One hundred years ago today, 200 blind and partially sighted people from across Britain assembled in Trafalgar Square to demand more help from the state, rather than having to rely on charity and the poor relief system.
What became known as The Blind March prompted a landmark change in legislation. A new 1920 Blind Persons Act was passed in Parliament that required local authorities to 'promote the welfare of blind persons' and keep registers of those in their area, and which lowered their pension age from 70 to 50.
Seventy-four blind workers from Scotland and north-east England joined the march to London. The first disability movement of its kind in the UK, it went on to inspire the 1936 Jarrow Hunger March.
Glasgow City Councillor Robert Mooney has both a personal and professional interest in today's centenary. He is registered blind, himself, with some sight, "But it is deteriorating as I get older," he says.
Robert is also president of the National League of the Blind and Disabled section of the Community trade union, which itself grew out of an amalgamation of the League and other unions. It was the League which organised the Blind March.
"I thought the theme of the march - 'We want justice not charity' - was very powerful," Robert (63) says. "Blind people travelled from all over the UK, including Scotland. The Prime Minister, David Lloyd George, made them wait in London for five days before meeting with them.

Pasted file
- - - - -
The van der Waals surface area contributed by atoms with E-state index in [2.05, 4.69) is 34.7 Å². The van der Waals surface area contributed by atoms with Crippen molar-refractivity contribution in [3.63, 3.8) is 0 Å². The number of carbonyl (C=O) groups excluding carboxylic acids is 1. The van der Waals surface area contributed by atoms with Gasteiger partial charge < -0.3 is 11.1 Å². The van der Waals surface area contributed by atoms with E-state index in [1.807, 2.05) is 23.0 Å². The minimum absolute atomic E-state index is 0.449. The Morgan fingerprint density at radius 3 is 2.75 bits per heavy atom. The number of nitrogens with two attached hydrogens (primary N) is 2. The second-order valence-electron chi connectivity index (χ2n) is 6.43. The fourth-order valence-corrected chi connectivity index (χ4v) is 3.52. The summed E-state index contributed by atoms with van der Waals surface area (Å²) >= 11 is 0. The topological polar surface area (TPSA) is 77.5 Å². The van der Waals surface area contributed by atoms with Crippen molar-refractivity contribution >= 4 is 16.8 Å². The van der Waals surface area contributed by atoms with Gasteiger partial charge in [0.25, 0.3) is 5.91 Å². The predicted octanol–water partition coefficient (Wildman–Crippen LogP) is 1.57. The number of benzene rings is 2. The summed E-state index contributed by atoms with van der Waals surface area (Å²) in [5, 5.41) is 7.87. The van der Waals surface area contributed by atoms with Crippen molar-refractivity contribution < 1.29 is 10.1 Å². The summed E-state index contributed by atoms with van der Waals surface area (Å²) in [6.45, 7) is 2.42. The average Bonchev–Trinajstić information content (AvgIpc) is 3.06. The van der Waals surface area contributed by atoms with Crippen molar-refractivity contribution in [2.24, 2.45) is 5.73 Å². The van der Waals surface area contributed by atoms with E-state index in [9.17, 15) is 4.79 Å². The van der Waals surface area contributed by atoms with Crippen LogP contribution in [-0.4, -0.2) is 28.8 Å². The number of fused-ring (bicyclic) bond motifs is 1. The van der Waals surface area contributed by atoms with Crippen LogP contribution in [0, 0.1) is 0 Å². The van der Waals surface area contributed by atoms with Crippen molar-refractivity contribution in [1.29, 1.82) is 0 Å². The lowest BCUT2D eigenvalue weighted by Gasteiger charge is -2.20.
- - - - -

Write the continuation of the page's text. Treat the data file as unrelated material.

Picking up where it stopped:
"Eventually the Bill was passed and the Blind Persons Act became the first piece of legislation for the blind."
On April 25th, 1920 (a Sunday), the marchers converged on Trafalgar Square, with thousands of Londoners joining them, as the House of Commons debated the legislation. The marchers had walked three different routes across the country to highlight their demands along the way.
Things have improved significantly for people with sight loss since then, says Robert. But he stresses there is still more to do before they have the same opportunities as their sighted peers. And the current coronavirus situation has also thrown up inequalities.
"I attended a school for partly sighted children," he says. "The year I left, 1971, was the first year that kids from a special needs school were allowed to take exams, and once you left school there were very few employers who would consider employing a blind person. In my opinion, the worst inequality is still the lack of employment opportunities. Forty years ago, when I joined the National League of the Blind and Disabled, 80 per cent of blind people of working-age were unemployed. Today that figure is still 75 per cent.
"Travelling and transport for blind people also still present real challenges. Some of our town centres are virtually no-go areas for blind people."
James Adams, director of the charity RNIB Scotland, also points to problems that persist. "Whilst we have moved on a lot in the past 100 years, people with sight loss are still facing societal inequalities, in education, employment, accessing opportunity and across a host of other areas.
"And during the coronavirus situation access to groceries and medicines, as well as accessible information still remains a real challenge."
* The RNIB Helpline is available to assist blind and partially sighted people on 0303 123 9999.